I'm not sure if this the right forum to post this question. I'm trying to find what is the best option to take photos of planets using smart phone. I have a Google Pixel XL, and I'm looking for a good telescopic lens that can be fitted to phone camera. Has anyone tried this before? Really appreciate any thoughts, suggestions, recommendations to get clear photos with mobile phone camera.

  • 1
    \$\begingroup\$ How much detail are you hoping to record? More than a spot of light in the sky? \$\endgroup\$
    – osullic
    Commented Jul 14, 2018 at 11:06
  • \$\begingroup\$ “planets with smartphone” ? Hhmmm, \$\endgroup\$
    – Alaska Man
    Commented Sep 30, 2018 at 16:25
  • \$\begingroup\$ Step 1. call planet on its smartphone - Step 2. photograph it. \$\endgroup\$ Commented Nov 1, 2018 at 12:09
  • \$\begingroup\$ TL;DR: $20 telescopic lens attachments on a handheld device WON'T get you even close. \$\endgroup\$ Commented Nov 1, 2018 at 12:11

3 Answers 3


The best option is to attach the phone to a telescope. E.g. Jupiter with a phone and a 10" Dobsonian.

A 10" Dobsonian isn't small, you're attaching the phone to the scope rather than the other way around.

8" and 12" Dobsonian size vs adult human
Size illustration of 8" and 12" Dobsonians vs. a 180 cm (5 feet 11") adult. Adapted from astroshop.eu.

The issue is that the angular resolution of a lens, the smallest feature (in arc seconds) the lens can resolve, scales with the aperture diameter. IMO, anything small enough for a phone attachment isn't going to give enough resolution to be worth the trouble. At best you'll get Jupiter as a bright dot and the Galilean moons as fainter dots.

A 'superzoom' bridge camera like the Nikon P900 can do better. At 357mm f/6.5 (2000mm 'equivalent' focal length) that's a 55mm (or 2") aperture, it's a start.

But honestly, you're better off with a telescope. If a Dobsonian is too big, something like a 5" Mak-Cass is fairly portable and can give better planetary pictures at less cost than a superzoom. You'll still need a tripod. The phone can be handheld close to the eyepiece, or you can use a phone adapter (example).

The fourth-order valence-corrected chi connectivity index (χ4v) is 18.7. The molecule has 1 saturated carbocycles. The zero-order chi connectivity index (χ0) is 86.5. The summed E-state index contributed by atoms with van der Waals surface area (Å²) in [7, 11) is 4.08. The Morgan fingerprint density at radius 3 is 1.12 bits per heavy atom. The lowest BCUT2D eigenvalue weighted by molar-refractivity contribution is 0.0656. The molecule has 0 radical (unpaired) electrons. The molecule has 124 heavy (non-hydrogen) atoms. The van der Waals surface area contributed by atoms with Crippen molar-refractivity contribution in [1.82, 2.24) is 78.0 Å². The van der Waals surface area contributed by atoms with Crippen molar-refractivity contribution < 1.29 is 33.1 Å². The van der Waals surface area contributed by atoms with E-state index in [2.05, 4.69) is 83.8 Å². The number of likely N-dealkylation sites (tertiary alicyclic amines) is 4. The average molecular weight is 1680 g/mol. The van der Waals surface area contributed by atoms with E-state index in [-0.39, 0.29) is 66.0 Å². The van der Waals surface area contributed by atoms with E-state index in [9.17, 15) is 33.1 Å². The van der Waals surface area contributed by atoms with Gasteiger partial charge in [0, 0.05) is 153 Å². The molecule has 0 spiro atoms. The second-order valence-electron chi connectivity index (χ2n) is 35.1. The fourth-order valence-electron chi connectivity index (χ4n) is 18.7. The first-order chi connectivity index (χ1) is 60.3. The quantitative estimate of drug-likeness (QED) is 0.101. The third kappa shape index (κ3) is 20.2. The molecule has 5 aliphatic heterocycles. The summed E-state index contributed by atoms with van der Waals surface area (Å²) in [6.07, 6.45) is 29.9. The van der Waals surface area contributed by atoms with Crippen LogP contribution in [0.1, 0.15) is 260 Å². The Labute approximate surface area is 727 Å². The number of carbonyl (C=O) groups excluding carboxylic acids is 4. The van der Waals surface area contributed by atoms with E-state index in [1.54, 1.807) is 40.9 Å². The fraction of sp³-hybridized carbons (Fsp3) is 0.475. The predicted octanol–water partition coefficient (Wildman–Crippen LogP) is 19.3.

The best planetary pictures are from stacking a large number of individual frames. Look into stacking and editing when you're ready.


If you want to use a mobile phone camera with a telescope, you're going to be limited to what is called "afocal" photography. For this, you set the telescope as normal, with an eyepiece, just as you would for visual use. Then you hold the camera up next to the eyepiece, so that it's looking through the scope just like your eye would.

The important thing is to get the camera lens centered over the eyepiece. You can just handhold it, but it's easier to get repeatable results with some sort of holder. You can get commercial adjustable ones that attach to the scope (often clamped to the eyepiece/focuser), or for a DIY alternative, you can glue a spare eyepiece cap (with a hole in the center) to a cheap phone case.

For phones with both a wide angle and telephoto camera, you're more likely to fill the frame with the telephoto camera, since typical entry level eyepieces have an apparent field of view (AFOV) of around 50 degrees or so (You can get much wider AFOV eyepieces, but they're expensive).

With a bit of practice, You should probably be able to get some good moon photos this way - the moon is basically a gray rock in bright sunlight, so you don't need long exposures.

Other targets may be more of a problem - it depends what the low light performance of the camera is like. With relatively tiny pixels, that's not going to help with sensitivity or noise performance.

While you may be able to get usable images of some of the other planets (they're pretty bright too) and maybe some open star clusters, it's unlikely that you'll be able to do deep sky photos of faint nebulae and galaxies - even using a telescope at prime focus, these need very long exposures (typically lots of multi-minute shots) and a driven mount with very accurate tracking to avoid trailing as the target moves across the sky due to the earth's rotation.

Unless the target fills the frame (like the moon at higher magnifications) you'll probably also need a camera app that allows manual control - if you rely on auto-exposure, then what usually happens is that the camera sees all the black background around your target and cranks the gain/exposure time up to try and get the normal 18% gray result. This usually causes the target to be blown out and heavily overexposed, often losing all the details.


There are adapters to fit the smartphone over the exit pupil of the eyepiece. Just do a search for "astrophotography with smartphone" and you'll get a lot of detailed instructions.



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